Granddaughter of UDA terror chief Coulter charged with prison arson
The granddaughter of a murdered loyalist terror chief has been charged with committing arson while in custody.
Stephanie McKeag, who did not appear at Newtownards Magistrates Court yesterday, is said to have started a fire on January 13, damaging lino flooring in the women's prison at Hydebank.
After a prosecuting lawyer confirmed that receipt of the summons had not been acknowledged, District Judge Mark Hamill adjourned the case.
McKeag (19) is the granddaughter of Jackie Coulter, who held a senior rank in the UDA before his murder in August 2000 by rivals in the UVF during a bloody feud.
The defendant, from Bandon Court in Belfast, was sentenced to three months' jail earlier this year for assaulting her mother, Tracey Coulter, and for possessing a weapon.
However, she walked free from Dungannon Magistrates Court after the sentencing hearing in March because she had already served the equivalent while on remand.
Sentencing McKeag, who held a knife to her mother's throat while threatening "you'll get this", District Judge John Meehan said that despite numerous conditional discharges being handed out to the teenager, she continued to refuse to change her behaviour.
"If someone was murdered following the litany of violent offences repeatedly dealt with by conditional discharge, questions would be asked," Judge Meehan added.
He also stressed that his "obligation is not just to the defendant's vulnerabilities, but to protect the public".
Earlier a prosecuting lawyer told the court how an 11-year-old child rang 999 on December 6 last year, telling police her mother was being held with a knife to her throat at their Dungannon home and identifying McKeag as the assailant.
Police officers who went to the scene were met by Ms Coulter's partner, who pointed to a room and said: "She's in there. She's put the knife down."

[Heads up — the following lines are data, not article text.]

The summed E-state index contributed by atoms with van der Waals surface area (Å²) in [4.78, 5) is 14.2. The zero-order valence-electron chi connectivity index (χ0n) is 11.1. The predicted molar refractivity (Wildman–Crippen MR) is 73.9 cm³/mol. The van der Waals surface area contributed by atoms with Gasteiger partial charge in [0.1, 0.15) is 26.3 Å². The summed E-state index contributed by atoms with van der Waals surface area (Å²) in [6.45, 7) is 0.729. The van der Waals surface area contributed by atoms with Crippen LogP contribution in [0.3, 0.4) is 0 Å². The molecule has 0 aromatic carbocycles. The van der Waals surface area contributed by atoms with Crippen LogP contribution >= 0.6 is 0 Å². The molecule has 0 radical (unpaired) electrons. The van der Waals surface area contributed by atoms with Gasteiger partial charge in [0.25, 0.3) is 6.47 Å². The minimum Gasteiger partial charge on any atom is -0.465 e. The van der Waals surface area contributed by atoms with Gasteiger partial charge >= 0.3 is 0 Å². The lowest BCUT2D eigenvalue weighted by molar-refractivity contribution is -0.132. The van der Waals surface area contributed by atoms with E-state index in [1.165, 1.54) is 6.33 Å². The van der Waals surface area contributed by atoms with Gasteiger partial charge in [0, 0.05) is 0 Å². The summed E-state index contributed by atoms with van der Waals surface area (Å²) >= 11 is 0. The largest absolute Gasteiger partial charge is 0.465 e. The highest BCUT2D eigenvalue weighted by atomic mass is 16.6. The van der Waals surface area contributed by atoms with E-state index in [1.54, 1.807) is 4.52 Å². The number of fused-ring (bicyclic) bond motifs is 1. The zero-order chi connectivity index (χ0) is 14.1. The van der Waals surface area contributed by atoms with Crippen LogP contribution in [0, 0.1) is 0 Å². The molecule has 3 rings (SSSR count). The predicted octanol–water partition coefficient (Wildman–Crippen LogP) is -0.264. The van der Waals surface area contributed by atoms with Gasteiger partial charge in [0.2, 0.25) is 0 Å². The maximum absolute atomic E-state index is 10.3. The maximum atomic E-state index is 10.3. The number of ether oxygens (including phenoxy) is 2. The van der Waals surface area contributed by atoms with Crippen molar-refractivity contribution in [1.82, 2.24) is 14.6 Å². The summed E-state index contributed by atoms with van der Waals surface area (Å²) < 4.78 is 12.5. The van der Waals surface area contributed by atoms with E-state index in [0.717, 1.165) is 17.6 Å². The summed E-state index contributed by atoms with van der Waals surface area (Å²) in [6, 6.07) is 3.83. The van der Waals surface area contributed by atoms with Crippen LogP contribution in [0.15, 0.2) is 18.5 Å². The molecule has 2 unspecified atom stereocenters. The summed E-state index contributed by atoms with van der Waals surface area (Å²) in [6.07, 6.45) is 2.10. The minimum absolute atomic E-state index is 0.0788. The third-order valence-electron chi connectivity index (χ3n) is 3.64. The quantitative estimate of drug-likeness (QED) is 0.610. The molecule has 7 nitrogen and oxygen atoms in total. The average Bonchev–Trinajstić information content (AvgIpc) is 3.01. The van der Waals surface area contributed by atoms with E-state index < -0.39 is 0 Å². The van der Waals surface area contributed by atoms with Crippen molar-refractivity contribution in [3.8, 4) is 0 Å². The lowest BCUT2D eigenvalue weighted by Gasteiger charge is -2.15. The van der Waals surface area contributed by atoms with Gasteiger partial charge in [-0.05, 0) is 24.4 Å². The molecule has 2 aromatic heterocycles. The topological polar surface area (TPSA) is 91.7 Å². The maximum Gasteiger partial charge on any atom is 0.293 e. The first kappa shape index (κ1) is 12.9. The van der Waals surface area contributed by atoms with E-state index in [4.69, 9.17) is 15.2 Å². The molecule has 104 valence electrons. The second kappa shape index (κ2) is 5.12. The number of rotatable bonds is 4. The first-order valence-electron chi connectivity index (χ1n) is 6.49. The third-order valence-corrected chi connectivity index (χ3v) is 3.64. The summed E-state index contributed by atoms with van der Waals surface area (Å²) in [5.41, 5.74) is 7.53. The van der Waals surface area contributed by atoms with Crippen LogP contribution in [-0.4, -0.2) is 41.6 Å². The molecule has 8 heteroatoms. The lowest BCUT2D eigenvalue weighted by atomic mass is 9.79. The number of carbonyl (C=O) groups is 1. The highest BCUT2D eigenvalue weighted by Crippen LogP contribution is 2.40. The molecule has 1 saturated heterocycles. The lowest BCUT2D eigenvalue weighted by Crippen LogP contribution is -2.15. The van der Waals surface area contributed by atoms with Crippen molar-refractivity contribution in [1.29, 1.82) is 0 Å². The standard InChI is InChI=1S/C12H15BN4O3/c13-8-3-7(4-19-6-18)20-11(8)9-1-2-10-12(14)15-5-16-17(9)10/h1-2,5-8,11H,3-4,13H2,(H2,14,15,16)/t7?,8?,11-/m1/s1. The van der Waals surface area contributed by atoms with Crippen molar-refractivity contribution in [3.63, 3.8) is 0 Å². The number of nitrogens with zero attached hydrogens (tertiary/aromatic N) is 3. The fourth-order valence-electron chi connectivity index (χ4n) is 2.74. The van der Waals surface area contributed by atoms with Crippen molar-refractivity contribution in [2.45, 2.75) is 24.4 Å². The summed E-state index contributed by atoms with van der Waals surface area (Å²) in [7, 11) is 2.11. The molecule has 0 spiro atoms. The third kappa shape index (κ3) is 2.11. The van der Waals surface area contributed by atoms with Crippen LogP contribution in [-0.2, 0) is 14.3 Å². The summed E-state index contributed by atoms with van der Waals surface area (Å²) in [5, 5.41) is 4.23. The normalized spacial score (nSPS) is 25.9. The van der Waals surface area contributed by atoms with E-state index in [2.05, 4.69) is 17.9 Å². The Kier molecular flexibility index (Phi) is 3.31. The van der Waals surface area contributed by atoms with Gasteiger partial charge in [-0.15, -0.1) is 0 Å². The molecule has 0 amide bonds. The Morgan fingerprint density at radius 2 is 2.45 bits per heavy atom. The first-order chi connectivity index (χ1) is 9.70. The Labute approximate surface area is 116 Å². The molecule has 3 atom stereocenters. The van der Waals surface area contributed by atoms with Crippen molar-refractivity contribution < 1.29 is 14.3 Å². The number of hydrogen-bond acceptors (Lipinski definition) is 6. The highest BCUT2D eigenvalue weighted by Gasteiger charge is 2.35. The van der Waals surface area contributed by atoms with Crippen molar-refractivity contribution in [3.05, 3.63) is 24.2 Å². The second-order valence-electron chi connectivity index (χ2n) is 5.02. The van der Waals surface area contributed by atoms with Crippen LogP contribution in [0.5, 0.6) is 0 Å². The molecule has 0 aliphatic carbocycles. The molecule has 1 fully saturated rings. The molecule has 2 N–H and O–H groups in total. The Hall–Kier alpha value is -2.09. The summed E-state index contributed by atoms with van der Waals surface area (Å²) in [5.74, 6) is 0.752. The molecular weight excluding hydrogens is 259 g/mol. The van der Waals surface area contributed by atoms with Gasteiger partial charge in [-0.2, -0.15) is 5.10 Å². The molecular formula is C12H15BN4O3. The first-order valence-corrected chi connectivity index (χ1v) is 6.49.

McKeag, the lawyer said, appeared to have calmed down and was arrested, but she refused to answer the majority of police questions, although she claimed she had picked up the knife in self-defence.
Ms Coulter told police that she and her daughter had argued and that McKeag had grabbed the knife and swung it at her.
The case was originally adjourned for pre-sentence reports, but the court heard that when McKeag attended an appointment with probation services she "became agitated and walked out".
Despite a vast record of violence and assaults, she claimed to have "little or no recollection of any previous offences".
McKeag's defence solicitor, who previously revealed she had grown up in the care system until she turned 18, said his client had addiction issues but was attempting to address them.
He also pointed out after being originally charged, the defendant was remanded in custody for a time until she managed to secure bail.
Sentencing McKeag, Judge Meehan told her she "needs to understand she goes to jail if she attacks people and puts others in fear". He added that if "she continues with her violence, this needs more than conditional discharges".